Last year was a banner year for large retail power centers that host big box stores filled with national tenants.
Consider what was built last year and is still under construction. Winrock Town Center, with tenants including T.J. Maxx and Nordstrom Rack on the way. The South Valley’s massive Las Estancias’ development, which recently opened a 12-screen movie theater; and Rio Rancho’s Plaza at Enchanted Hills, with retailers Bed Bath & Beyond and Michaels.
A 4Q retail report by the Albuquerque office of CBRE shows of all the retail space leased out last year, 45 percent of it took place in power centers, while strip centers experienced 20 percent of the activity.
All that activity is pushing rents up for power center spaces. The median rent rate of those big centers was $22.75 per square foot in 2015, a big jump from $17 in 2014.
“This is primarily due to newly delivered small spaces available for higher lease rates, and strong demand for tightening availably in this category,” the report said, which is written by senior research analyst Atsuko Poelman.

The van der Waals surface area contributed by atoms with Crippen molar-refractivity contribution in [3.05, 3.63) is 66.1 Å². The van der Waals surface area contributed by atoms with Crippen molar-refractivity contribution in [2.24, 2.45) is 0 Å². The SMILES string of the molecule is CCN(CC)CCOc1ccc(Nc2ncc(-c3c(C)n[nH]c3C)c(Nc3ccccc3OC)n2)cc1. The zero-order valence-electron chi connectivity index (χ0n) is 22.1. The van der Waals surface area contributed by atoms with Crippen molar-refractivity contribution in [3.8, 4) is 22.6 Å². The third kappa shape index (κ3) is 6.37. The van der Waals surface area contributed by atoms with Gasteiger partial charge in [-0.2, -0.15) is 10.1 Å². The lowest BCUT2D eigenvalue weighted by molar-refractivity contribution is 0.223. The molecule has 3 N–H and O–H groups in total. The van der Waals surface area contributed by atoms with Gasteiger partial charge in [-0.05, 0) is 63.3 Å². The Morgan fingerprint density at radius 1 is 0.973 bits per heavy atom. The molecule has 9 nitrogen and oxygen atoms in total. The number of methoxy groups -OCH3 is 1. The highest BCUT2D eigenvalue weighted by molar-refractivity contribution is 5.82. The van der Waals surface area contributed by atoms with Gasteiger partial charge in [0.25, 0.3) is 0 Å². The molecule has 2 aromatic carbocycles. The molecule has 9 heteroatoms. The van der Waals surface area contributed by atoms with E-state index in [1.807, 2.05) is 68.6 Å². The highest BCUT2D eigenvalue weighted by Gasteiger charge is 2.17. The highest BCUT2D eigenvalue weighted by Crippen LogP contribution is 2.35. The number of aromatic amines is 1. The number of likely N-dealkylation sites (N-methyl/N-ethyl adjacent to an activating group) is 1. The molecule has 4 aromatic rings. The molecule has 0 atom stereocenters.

A dive into the numbers show neighborhood centers — think grocery stores with small shops around — and strip centers, lost about 81,000 square feet of leased retail space last year, while the power retail centers gained 266,742 square feet of new tenants.
“I don’t think Albuquerque is different than other markets in that there is still a flight to quality and the smaller retailers are really utilizing and depending on the traffic that anchors bring to a retail shopping center,” said Lia Armstrong with CBRE’s retail team. “Nob Hill and Downtown are both great submarkets in their own unique ways and cater to the local, more unique tenant mixes versus the regional and national retailers that depend on anchors and regional/national tenant mix… I think there is room for both.”
Retailers coming into the market or expanding are demanding even more power centers, and with so few under construction and already pre-leased, they’ll look to redevelopment projects, the report said.
One such example is the West Central Plaza Shopping Center, the redevelopment of a large former Kmart store on Central Avenue and Atrisco Drive, where Burlington Coat Factory and Conn’s HomePlus will locate. With other national retailers closing, such as Staples downsizing in Albuquerque, it’s likely more redevelopment opportunities will occur in the market.
Overall activity in 2015 posted positive numbers. Gross activity was about the same as the five-year average, but not as much space was vacated when compared to the past two years. In the 4Q of 2015, the retail space in the Cottonwood area was 96.3 percent occupied (the highest), while Downtown posted the lowest occupancy rate at 73.5 percent.
By: Stephanie Guzman (Albuquerque Business First)
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